Model-based medicine and intelligent operating roomProf. Dr. Thomas Neumuth
Minimally-invasive endoscopic surgery is a well-established surgical practice. However, decoupled hand-eye-coordination, limited field-of-view and operating space as well as decreased depth perception, are demanding for both surgeon and equipment. Faced with this complex intraoperative environment, surgeons are required to train their spatial awareness and instrumentation skill from training and live operations. Since training effects on spatial cognition and orientation capabilities vary individually, the quality of laparoscopic training with physical and virtual simulators is dependent on the predisposition of trainees. The training effectiveness and a potential skill transfer to the operating room is generally not predictable.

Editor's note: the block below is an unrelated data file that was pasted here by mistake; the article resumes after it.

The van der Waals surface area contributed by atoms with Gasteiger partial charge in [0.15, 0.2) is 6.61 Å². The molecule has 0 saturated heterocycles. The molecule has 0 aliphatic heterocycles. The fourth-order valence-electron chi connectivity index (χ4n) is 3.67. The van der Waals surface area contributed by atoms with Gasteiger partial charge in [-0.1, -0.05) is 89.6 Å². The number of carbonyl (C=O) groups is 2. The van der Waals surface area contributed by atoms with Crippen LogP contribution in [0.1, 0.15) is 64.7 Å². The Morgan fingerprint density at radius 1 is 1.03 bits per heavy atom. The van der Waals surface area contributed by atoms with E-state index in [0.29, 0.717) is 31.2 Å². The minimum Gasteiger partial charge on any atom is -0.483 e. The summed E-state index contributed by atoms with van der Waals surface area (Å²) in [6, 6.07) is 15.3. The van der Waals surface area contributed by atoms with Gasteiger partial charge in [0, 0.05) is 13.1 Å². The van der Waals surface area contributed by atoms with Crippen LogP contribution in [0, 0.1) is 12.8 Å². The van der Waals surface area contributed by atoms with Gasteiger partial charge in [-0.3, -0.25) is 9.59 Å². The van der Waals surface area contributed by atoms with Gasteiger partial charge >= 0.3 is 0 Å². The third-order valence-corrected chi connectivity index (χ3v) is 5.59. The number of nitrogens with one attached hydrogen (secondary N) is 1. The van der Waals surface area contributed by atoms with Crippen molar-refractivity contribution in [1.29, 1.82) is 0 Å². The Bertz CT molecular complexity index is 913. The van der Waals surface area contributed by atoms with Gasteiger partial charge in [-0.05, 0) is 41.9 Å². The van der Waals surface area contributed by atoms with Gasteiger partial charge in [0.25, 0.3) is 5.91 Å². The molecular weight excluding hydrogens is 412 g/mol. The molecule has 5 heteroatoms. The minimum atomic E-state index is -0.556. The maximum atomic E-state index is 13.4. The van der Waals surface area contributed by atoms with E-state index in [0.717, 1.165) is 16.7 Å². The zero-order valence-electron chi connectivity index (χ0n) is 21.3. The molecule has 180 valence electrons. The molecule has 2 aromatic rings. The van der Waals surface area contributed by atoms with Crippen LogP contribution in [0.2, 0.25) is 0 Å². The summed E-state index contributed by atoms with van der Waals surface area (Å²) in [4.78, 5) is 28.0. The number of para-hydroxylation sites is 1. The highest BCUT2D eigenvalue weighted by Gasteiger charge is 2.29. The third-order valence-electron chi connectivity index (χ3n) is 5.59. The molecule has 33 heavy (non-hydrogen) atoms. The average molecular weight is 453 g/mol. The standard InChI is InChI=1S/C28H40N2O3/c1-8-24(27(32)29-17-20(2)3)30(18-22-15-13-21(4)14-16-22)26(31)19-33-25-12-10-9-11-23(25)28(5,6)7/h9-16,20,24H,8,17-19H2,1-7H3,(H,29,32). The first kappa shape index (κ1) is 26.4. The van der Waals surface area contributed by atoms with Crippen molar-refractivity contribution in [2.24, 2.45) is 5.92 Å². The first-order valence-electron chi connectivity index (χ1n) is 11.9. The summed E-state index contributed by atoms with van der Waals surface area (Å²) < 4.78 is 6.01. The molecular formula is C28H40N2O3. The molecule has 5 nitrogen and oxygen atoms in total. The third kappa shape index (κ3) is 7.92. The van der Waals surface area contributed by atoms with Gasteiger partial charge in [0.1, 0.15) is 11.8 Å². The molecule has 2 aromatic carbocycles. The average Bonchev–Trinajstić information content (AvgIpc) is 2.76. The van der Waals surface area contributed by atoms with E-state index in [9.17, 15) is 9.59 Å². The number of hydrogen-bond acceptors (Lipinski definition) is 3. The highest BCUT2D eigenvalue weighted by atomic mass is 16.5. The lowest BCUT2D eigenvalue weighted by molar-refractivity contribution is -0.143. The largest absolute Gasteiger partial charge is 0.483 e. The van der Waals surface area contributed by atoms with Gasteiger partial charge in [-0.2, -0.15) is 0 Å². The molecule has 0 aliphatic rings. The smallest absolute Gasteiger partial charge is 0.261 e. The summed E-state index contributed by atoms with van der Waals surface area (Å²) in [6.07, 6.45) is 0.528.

As a consequence, the purpose of this project is the development of a novel training assistance systems that acquires a continuous multimodal representation of a trainees’ individual laparoscopic exercises to predict the current and overall training progression and, in response, provide aural and visual feedback cues. A physical simulator extended with multiple sensor components will be used to generate a knowledge base of basic bimanual laparoscopic skills. Training progression and quality, currently assessed through subjective skill questionnaires, will be extended through the introduction of objective, machine-readable metrics as a form of unbiased description of laparoscopic expertise.